A pap smear is a procedure to test for cervical cancer in women – the second most common cancer in women in SA. Here we will explain why it’s important to go, what it feels like and what to do if you have “abnormal” results.
Often discussions around pap smears are left until “women’s month”, but women’s health should be a topic and a health priority all year long.
What Exactly Is A Pap Smear?
A pap smear is the best way to discover precancerous conditions or tumours that could lead to cervical cancer. You’ll start by lying down on an examination table/bed and rest your feet in stirrups or on either side of the table/bed. Your doctor or nurse will ask you to shuffle your lower body down the bed/table until your knees are bent. This position helps them access your cervix (the lower, narrow end of the uterus that forms a canal between the uterus and vagina).
Next, your doctor or nurse will slowly insert an instrument called a speculum into your vagina. A speculum is a plastic or metal tool with a hinge on one end. The hinge allows the speculum to open, subsequently opening your vaginal canal for easier inspection. They may shine a light into your vagina so that they can take a closer look at your vaginal walls and cervix. Then your doctor will take samples of your cervical cells using a soft brush and a flat scraping device called a spatula. This usually doesn’t hurt and the procedure only takes a couple of minutes.
Who Should Get A Pap Smear?
Usually pap smears are recommended for women over 21 to 65. This includes women are sexually active, have gone through menopause and may included women who have had a hysterectomy. If you aren’t sure about whether you need a pap smear, talk to your doctor.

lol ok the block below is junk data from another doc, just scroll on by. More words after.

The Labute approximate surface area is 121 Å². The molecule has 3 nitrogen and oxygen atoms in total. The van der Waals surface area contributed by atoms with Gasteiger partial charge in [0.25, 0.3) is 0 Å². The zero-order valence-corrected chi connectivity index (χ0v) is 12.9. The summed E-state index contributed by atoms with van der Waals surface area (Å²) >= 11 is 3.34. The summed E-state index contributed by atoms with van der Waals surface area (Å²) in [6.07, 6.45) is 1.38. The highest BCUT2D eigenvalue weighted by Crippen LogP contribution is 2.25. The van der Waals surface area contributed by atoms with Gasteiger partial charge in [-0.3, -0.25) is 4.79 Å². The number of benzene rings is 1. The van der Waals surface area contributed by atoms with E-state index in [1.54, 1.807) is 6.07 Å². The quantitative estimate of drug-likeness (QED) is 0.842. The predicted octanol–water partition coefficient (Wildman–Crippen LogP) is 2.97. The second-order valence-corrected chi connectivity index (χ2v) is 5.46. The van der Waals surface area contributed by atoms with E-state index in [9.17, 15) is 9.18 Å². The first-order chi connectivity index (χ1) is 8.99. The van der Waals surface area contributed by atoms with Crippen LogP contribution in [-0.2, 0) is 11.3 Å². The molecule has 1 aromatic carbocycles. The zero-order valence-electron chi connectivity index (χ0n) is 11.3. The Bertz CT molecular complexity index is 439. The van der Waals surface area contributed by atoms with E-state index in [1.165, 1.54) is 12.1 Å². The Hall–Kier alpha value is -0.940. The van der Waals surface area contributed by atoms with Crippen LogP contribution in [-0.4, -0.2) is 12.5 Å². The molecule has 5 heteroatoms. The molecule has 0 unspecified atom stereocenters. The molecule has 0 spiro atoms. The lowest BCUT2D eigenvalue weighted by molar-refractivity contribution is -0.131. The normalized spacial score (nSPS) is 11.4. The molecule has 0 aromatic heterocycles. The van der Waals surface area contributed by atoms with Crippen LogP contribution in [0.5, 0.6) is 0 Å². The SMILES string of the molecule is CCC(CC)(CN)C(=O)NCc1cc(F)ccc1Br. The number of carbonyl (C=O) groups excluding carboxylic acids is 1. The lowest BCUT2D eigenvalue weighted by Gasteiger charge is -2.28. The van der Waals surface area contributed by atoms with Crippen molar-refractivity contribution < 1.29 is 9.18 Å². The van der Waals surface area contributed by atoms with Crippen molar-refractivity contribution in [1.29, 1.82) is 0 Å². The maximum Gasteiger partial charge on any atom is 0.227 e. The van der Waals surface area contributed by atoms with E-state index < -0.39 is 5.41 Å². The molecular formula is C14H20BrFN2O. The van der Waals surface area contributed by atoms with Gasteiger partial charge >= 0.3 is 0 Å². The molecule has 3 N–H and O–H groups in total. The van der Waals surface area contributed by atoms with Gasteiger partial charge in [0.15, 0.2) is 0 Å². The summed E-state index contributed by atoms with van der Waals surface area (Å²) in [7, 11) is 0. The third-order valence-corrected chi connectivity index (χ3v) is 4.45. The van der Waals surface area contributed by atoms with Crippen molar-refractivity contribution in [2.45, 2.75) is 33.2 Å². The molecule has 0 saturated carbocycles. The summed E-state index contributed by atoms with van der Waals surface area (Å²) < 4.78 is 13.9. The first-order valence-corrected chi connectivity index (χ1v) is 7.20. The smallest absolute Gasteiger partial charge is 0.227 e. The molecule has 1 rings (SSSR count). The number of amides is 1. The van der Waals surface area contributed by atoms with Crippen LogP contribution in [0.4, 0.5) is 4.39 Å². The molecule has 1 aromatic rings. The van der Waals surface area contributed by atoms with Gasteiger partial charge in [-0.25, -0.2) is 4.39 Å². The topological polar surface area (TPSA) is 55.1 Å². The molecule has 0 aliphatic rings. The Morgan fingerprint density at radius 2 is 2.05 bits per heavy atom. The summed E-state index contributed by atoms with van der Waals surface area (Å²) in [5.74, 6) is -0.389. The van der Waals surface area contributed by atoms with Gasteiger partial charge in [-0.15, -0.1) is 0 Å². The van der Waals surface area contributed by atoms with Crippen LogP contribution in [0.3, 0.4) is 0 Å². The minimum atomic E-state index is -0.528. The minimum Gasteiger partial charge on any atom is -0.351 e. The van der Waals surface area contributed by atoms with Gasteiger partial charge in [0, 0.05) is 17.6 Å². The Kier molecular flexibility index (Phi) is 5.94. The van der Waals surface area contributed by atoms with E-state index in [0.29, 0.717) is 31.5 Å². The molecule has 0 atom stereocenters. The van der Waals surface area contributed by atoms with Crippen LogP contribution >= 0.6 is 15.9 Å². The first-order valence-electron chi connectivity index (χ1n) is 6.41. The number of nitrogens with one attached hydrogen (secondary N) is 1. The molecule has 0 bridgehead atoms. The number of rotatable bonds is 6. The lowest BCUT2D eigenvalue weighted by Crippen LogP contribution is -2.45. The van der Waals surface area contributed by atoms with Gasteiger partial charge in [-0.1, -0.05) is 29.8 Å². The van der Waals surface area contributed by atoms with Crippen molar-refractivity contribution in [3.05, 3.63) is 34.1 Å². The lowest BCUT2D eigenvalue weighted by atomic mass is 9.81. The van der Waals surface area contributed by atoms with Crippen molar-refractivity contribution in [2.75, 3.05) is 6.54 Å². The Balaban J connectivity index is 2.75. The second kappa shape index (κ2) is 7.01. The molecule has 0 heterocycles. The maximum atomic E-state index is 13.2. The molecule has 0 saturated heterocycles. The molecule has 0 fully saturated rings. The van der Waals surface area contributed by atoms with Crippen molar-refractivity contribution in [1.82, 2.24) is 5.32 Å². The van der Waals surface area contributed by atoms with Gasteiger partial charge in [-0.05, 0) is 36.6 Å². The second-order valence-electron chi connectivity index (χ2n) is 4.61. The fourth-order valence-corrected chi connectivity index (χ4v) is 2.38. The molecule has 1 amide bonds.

What Does A Pap Smear Feel Like?
It’s important to note that everyone’s pain thresholds are different, so, to some, a pap smear test may feel like a tiny pinch or, to others, a minor discomfort. A feeling of pressure may be present when the speculum is inserted. It should not hurt (pain could indicate that something else is wrong, so it’s important to speak up).
Prepping For Your Pap Smear
If you’re nervous about the pain or have a low pain threshold, you can take an ibuprofen before or after the exam – check with your doctor if you’re unsure.
Avoid intercourse, douching or using any vaginal medicines or spermicidal foams, creams or jellies for two days before having a pap smear, as these may wash away or obscure abnormal cells.
Avoid getting your pap smear test when you are on or close to your period, as the presence of blood can make it difficult for your provider to collect a clear sample of cervical cells.
Occasionally spotting can occur after the test, so pack a panty-liner just in case or if you’re unsure.
Why Should You Get Tested Annually?
According to the Western Cape Government, cervical cancer is the second most common cancer among women in South Africa after breast cancer. One in every 42 women has a lifetime risk of being diagnosed with cervical cancer, says the Cancer Association of South Africa (CANSA).
The good news is that cervical cancer can be successfully treated if detected in the early stages, which is why going for annual pap smear tests is not only important, but early detection can help save your life. Medshield Medical Scheme members receive a free pap smear test per annum, included in your wellness benefits.
What happens if my results are abnormal?
When the results of the test come back (usually after a couple of days), your doctor or nurse will contact you to talk you through the findings. If the case is that the test results show “abnormal” cells it could mean a number of things, depending on what cells were discovered in the test.
Abnormal cells are graded into levels: low-grade and high-grade. Depending on the results, you may need to be referred for further testing and treatment of the abnormality. This will prevent it from becoming cancer.
If you have any questions or would like to find out more, don’t hesitate to speak to your doctor.